Reds overcome Cueto injury to steal Game 1, take edge in series
Dusty Baker juggled his pitching staff but it may benefit the Reds going forward
The Giants may now have to face Johnny Cueto and Mat Latos again in the series
The Giants may look back and realize they missed a rare chance to steal a win
SAN FRANCISCO -- It has been said that in chaos there is opportunity, but that doesn't make chaos any more comforting when it strikes.
Eight pitches into Reds' ace Johnny Cueto's start Saturday in Game 1 of the NLDS against the San Francisco Giants, Cincinnati faced the kind of disorder no team anticipates. Cueto began having back spasms, forcing him to exit the game having retired only a single batter. In the regimented world of playoff baseball, with set pitching matches and clearly defined bullpen roles, this meant that the Reds' plan for the series was, in essence, tossed into McCovey Cove.
"When Johnny went down, I was like, gosh, oh no, we are done. Why? Why?" said Cincinnati second baseman Brandon Phillips.
It was a sentiment that swept across AT&T Park. With Cueto out, the Giants would surely take Game 1 behind ace Matt Cain. They would also tax the Reds pitching staff to a degree that would surely hinder them going forward. But Dusty Baker, Cincinnati's manager, did a rewrite on the fly, a script that not only resulted in a 5-2 Reds' victory, their first playoff win in 17 years, but it may also have given Cincinnati an edge beyond their 1-0 series lead.
Baker's rewrite was hurried and makeshift, centering on Mat Latos, the scheduled Game 3 starter. Baker brought in Sam LeCure, using him to get through the second inning, which allowed Latos to get warm. "Here is [Latos] sitting back, relaxed thinking he was going to pitch next week at home and now all of sudden, boom, he's in his first playoff game," Baker says
After LeCure gave up only one hit in 1 2/3 innings of work, Latos pitched four innings, allowing only four hits and one run, a Buster Posey home run in the sixth. Sean Marshall and Jonathan Broxton each followed with a scoreless inning before Aroldis Chapman gave up a run in the ninth.
It was a disjointed game -- Baker used three starting pitchers in the first two innings, as Homey Bailey also appeared as pinch hitter -- but the Reds still got the result they coveted. "It wasn't planned like this," Baker said. "But we were fortunate enough to win."
For the Giants, the game and the Reds' first-inning chaos will stand as an opportunity lost. They squandered scoring chances (0-for-5 with runners in scoring position) and allowed the Reds bullpen to emerge soundly going forward.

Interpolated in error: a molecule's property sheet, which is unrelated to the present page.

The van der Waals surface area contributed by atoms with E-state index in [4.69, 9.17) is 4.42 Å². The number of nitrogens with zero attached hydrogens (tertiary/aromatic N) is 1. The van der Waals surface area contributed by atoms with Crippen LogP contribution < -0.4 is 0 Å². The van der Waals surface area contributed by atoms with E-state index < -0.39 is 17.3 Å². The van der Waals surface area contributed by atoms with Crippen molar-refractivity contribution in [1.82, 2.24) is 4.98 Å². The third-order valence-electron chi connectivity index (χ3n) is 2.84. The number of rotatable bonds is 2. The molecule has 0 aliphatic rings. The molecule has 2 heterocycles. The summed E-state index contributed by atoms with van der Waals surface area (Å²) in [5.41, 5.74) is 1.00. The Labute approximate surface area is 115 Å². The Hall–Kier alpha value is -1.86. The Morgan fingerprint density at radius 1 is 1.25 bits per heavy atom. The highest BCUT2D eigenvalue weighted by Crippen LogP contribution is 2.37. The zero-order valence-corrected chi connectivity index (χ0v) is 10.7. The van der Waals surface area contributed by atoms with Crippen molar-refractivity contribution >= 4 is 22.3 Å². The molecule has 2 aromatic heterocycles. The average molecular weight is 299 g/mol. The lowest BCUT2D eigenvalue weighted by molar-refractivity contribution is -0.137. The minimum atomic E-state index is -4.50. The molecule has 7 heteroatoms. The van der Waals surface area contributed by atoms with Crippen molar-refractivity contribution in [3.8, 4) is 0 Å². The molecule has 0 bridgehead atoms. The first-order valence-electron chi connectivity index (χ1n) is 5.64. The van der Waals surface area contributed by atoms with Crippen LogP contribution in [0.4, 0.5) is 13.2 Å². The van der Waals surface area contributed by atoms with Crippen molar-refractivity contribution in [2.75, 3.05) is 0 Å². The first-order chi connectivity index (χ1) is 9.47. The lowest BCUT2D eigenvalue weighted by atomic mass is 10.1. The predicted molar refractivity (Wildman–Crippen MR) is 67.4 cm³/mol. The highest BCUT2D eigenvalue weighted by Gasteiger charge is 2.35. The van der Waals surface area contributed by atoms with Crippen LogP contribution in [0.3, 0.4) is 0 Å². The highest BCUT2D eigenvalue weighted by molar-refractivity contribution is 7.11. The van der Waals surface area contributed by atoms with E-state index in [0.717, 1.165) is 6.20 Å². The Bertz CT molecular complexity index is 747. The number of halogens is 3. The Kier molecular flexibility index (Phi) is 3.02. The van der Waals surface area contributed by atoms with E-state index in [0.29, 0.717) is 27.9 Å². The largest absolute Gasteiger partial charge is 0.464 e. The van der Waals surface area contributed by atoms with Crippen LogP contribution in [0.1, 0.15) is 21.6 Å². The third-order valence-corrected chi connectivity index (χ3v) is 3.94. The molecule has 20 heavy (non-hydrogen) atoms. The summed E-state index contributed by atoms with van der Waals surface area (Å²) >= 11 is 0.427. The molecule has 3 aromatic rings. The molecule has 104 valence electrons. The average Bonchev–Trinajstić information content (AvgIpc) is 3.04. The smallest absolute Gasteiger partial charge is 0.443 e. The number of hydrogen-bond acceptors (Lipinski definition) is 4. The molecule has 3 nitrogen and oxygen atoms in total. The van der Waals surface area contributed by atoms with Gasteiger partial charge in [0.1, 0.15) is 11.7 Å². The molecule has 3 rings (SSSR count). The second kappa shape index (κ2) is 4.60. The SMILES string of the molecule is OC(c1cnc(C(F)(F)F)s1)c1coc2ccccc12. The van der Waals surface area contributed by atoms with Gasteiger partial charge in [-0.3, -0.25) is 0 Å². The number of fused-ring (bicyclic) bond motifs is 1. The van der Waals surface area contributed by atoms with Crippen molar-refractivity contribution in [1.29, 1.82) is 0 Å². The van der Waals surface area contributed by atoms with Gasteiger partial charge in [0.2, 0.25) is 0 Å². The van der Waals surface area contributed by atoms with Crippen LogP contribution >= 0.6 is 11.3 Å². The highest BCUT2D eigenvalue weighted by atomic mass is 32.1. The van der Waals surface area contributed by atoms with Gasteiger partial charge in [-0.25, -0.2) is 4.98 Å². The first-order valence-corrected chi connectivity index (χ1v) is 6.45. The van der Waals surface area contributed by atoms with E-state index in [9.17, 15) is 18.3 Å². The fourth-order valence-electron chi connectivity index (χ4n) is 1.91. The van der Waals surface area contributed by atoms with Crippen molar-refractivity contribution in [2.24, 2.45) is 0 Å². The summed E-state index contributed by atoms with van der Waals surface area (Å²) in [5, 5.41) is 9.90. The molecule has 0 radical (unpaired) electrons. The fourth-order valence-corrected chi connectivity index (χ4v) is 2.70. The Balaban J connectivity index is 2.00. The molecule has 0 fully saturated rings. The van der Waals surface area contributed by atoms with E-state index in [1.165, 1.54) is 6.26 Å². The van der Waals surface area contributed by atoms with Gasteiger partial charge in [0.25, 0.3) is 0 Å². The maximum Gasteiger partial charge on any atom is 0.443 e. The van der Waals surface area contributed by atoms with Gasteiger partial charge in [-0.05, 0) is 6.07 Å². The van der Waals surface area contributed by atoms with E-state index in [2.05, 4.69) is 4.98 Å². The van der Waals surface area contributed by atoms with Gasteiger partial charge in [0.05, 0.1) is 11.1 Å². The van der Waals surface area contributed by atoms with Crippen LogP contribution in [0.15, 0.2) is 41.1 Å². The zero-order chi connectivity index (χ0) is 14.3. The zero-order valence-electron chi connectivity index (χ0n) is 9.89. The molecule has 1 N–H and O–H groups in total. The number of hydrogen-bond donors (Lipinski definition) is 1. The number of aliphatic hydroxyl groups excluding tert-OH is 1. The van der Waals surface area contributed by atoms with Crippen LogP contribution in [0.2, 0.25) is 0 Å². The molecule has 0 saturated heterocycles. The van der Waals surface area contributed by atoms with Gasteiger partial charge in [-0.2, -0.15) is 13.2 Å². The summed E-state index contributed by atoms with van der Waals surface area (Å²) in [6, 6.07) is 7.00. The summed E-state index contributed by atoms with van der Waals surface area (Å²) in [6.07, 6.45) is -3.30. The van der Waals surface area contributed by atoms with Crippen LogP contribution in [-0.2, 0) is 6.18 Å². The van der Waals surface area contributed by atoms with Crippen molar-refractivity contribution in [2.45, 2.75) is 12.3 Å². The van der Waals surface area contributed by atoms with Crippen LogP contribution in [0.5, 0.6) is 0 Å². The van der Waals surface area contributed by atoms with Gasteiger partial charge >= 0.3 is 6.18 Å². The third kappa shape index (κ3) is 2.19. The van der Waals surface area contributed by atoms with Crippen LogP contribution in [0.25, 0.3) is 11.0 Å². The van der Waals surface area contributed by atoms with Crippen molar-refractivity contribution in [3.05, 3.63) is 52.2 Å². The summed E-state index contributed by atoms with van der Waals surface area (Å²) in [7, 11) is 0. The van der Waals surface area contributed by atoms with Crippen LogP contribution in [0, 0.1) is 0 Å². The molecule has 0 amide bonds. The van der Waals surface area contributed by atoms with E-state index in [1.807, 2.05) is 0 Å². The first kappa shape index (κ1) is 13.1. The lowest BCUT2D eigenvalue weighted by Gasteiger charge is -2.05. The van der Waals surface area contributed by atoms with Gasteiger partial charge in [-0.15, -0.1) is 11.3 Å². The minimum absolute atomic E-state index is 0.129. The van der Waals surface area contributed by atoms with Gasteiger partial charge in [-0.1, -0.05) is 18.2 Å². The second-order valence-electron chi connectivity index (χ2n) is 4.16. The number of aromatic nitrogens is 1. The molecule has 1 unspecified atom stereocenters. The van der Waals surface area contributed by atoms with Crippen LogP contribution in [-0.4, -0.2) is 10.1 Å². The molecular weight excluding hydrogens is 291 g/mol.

Although the Giants preached calm and put up a good front in interviews after the game, you can bet a bowl of Skyline Chili that they know the chance they missed, and how few of those a team gets in the postseason. The last time the Giants lost Game 1 and came back to win a postseason series was the 1921 World Series versus the New York Yankees.
That factoid probably overstates the direness of the Giants' predicament, but so much of San Francisco's 2010 run to the World Series had the feel of fate, and in Game 1 that vibe was nonexistent. It started with starter Matt Cain, he of the 21 1/3 scoreless innings during the 2010 postseason. In five innings of work Saturday, Cain allowed five hits and two home runs, a two-run shot by Phillips in the third inning and a solo homer in the fourth inning by Jay Bruce. It was only the second time in two years that Cain has allowed two home runs in the same game at AT&T Park. Coincidentally, the other time was also against the Reds earlier this year.
Watching Cain give up those shots was deflating for the crowd, and certainly for a team accustomed to seeing their ace dominate. The Giants played as if the breaks were destined to go against them, and for the most part they did.
The kismet was entirely in the opposing dugout. The all-hand-on-deck success of the Reds bullpen; Phillips athletic fielding and clever base running; Play after play that thwarted Giants rallies. The Reds seized the opportunity that the first-inning chaos presented, got the win, and now have to like how their starting pitching could potentially line up later in the series
If Cueto's back spasms subside in time, he could start Game 3 in Cincinnati. Then Latos, who allowed only one run in 16 innings versus the Giants during the regular season, would be ready to start Game 4 if the series goes that far.
Neither Baker nor Cueto could say if a Game 4 start was a certainty, but Cueto said after the game that the spasms had died down and he feels as if he can pitch again in the series. That is problematic for the Giants. They avoided the Reds ace, only to lose the game, and now seem likely to face a rested Cueto in a later game when the stakes are even higher, followed by Latos.
To start the series it looked as if San Francisco would face Latos only once. Now, they'll see him twice and, perhaps, Cueto in Game 4. It would pit the Reds two best pitchers against the Giants unsettled back end, some combination of Barry Zito, Tim Lincecum and Ryan Vogelsong.
That may be looking too far ahead. As Cain said: "We'll see what [Sunday] brings." And he is right. Madison Bumgarner going against Bronson Arroyo = edges Giants. But for now, the Reds have a 1-0 series lead and, if Cueto heals quickly, the Reds have an edge in the matchups that they didn't when Saturday started.
That guarantees nothing, but it does reflect which team whiffed at the opportunity and which seized it.